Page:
For example, the Democrats' priorities align with plenty of corporate interests. Many businesses, and the U.S. Chamber of Commerce, supported last year's stimulus. The tech industry is dominated by campaign contributions to the left, to further goals like net neutrality. Firms who are heavily involved in green tech initiatives also favor the Democrats. The HMOs love the health care reform bill. And of course, something like 99% of unions' political spending goes to Democrats. While the Republicans will certainly continue to be favored by some parts of business, so will Democrats.
Add to that a good point by Simon Rosenberg:
Having big corporate America come in on behalf of a candidate will almost certainly guarantee that a candidate becomes tarred as taking the side of big corporations against the average guy, something this cycle that could be deadly. The GOP better think twice about their newly populist brand before celebrating this decision too much.
Well, I wouldn't go that far. They can celebrate, I would just be very careful about huge sums of money being taken from big corporations. His larger point rings true (for both parties).

The second myth, or perhaps fear, is that with corporations able to give money to PACs, candidates and advocacy groups, the average American, or 'little guy' will get lost in the shuffle. John Freehery:
Any congressman of either party who is worth his salt should always be looking out for the little guy. In my view, the best way to help the little guy is to create the best possible conditions for the business sector so it can give more jobs and more healthcare to more little guys.

How did the little guy fare in Soviet Russia or Mao’s China? Not very well.

I am not overly sentimental about corporate America, but I recognize that without the corporations that create most of the jobs, most of the wealth, and most of the products that we use every day, this country would be screwed.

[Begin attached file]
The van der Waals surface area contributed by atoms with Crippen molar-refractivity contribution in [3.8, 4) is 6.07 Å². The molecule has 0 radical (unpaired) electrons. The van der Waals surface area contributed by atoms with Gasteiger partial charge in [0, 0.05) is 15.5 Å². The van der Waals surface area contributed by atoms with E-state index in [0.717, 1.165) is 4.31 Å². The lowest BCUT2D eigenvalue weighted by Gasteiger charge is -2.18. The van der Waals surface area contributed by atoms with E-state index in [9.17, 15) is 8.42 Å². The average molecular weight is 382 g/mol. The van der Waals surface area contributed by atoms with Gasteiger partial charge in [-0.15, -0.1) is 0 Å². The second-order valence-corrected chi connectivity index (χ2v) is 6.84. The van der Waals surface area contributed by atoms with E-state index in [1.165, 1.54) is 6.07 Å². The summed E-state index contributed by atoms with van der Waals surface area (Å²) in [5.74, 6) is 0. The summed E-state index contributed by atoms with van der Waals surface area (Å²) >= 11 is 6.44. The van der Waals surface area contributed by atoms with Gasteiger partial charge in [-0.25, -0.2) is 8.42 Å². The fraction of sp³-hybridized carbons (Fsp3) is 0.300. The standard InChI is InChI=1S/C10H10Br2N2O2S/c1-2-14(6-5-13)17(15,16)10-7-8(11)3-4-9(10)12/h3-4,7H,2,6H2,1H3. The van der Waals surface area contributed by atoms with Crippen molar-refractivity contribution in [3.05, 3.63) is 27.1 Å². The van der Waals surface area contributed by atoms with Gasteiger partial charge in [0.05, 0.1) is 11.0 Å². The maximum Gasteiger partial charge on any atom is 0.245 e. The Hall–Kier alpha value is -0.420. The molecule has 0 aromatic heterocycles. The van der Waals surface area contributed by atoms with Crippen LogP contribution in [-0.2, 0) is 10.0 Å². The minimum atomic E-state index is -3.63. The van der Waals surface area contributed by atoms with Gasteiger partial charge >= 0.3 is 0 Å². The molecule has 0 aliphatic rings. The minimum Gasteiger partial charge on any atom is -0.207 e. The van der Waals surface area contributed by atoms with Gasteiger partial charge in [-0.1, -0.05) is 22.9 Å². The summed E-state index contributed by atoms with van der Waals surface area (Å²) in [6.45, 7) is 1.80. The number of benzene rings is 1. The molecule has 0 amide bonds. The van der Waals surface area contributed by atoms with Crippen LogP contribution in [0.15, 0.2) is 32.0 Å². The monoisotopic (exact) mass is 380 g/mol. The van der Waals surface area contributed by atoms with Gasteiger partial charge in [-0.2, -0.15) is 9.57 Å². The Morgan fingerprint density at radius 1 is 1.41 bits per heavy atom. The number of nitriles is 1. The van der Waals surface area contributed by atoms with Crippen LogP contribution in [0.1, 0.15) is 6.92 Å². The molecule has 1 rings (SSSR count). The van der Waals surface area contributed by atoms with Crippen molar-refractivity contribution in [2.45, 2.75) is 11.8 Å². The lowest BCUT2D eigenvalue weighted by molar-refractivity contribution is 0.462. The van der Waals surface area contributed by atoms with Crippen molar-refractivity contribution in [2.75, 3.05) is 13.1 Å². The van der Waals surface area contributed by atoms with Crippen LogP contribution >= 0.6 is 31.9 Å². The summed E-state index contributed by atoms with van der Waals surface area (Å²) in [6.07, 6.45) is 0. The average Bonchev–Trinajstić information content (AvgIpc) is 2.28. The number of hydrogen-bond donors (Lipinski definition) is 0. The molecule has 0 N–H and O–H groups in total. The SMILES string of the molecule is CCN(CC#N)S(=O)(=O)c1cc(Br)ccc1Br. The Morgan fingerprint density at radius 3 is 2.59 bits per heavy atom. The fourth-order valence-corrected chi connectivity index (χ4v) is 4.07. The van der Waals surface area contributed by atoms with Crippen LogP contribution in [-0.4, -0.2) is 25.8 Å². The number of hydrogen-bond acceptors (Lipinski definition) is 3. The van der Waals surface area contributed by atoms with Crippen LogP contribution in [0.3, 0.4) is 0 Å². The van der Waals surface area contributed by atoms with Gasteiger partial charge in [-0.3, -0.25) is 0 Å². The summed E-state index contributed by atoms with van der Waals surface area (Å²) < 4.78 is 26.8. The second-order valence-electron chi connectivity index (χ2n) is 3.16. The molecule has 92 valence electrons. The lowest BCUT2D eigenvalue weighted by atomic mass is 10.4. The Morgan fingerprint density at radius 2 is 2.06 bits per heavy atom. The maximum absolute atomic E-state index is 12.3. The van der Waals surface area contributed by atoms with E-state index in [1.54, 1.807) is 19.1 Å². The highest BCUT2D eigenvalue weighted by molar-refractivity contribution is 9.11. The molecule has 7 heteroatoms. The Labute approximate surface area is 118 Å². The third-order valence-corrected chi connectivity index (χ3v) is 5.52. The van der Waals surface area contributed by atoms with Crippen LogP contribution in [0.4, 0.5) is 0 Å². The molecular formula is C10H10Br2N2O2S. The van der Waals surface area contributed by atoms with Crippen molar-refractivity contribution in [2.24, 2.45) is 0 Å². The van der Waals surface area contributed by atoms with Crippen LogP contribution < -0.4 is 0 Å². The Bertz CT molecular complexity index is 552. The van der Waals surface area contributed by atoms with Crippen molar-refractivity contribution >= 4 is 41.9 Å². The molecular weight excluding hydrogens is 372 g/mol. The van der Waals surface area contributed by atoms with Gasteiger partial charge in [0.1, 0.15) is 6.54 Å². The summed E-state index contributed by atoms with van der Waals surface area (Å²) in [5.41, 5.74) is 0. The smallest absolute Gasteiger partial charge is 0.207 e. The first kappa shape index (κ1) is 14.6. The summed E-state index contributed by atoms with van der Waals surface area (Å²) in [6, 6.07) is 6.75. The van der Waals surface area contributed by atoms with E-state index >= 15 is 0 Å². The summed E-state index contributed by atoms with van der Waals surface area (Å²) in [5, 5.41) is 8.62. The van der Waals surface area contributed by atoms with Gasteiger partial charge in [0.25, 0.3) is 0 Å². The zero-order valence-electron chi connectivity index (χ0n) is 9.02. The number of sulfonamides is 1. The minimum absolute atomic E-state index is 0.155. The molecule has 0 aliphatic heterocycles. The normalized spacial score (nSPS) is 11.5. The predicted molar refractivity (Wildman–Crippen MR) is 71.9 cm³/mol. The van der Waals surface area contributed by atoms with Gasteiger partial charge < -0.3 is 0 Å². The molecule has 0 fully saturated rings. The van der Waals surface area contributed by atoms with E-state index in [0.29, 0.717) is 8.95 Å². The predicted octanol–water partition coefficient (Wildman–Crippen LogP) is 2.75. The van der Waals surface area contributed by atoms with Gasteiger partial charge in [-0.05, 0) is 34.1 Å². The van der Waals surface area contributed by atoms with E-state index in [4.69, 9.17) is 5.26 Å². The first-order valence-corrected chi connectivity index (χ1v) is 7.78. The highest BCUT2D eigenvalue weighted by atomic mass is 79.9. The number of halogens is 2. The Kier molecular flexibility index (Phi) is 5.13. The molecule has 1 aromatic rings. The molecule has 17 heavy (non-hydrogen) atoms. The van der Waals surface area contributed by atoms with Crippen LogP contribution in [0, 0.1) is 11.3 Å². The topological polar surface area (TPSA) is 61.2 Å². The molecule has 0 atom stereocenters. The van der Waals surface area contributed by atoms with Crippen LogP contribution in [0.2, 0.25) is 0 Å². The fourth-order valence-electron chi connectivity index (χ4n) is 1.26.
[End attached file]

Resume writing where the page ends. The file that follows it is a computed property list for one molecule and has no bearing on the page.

The bottom line?

For me, corporations are still largely 'big and bad'. I don't particularly like the idea that Wal-Mart could buy the next President (or Senator, or Congressman, et al). That should go without saying. However, I think (hope?) that most Americans would be/will be able to see through corporate influence when faced with it. I suppose that is an optimistic thought, but it is my hope nonetheless.

As campaign finance laws are amended to reflect the Supreme Court's decision I would also hope that transparency is a key element. If corporations are being given the green light to financially back candidates, they should not be permitted to hide behind PACs and other front groups. If the aforementioned Exxon/Mobil were to donate $4 million to Candidate X, that information should be easily accessible to the public. Perhaps even from Candidate X's own disclosures.

Lastly, I think that fierce partisanship is to blame for much of the hysteria over the Court's decision. Bearing that in mind, Paul Levinson offers this nugget:
It's hard, I know, to support the right of people or organizations to speak and write and buy ads when you utterly and vehemently disagree with their positions. But that is precisely what the First Amendment was designed to support and protect. Because it protects the expression not just of opinions you may detest, but your own most cherished opinions, when others may find them detestable.

Cartoon: Matt Wuerker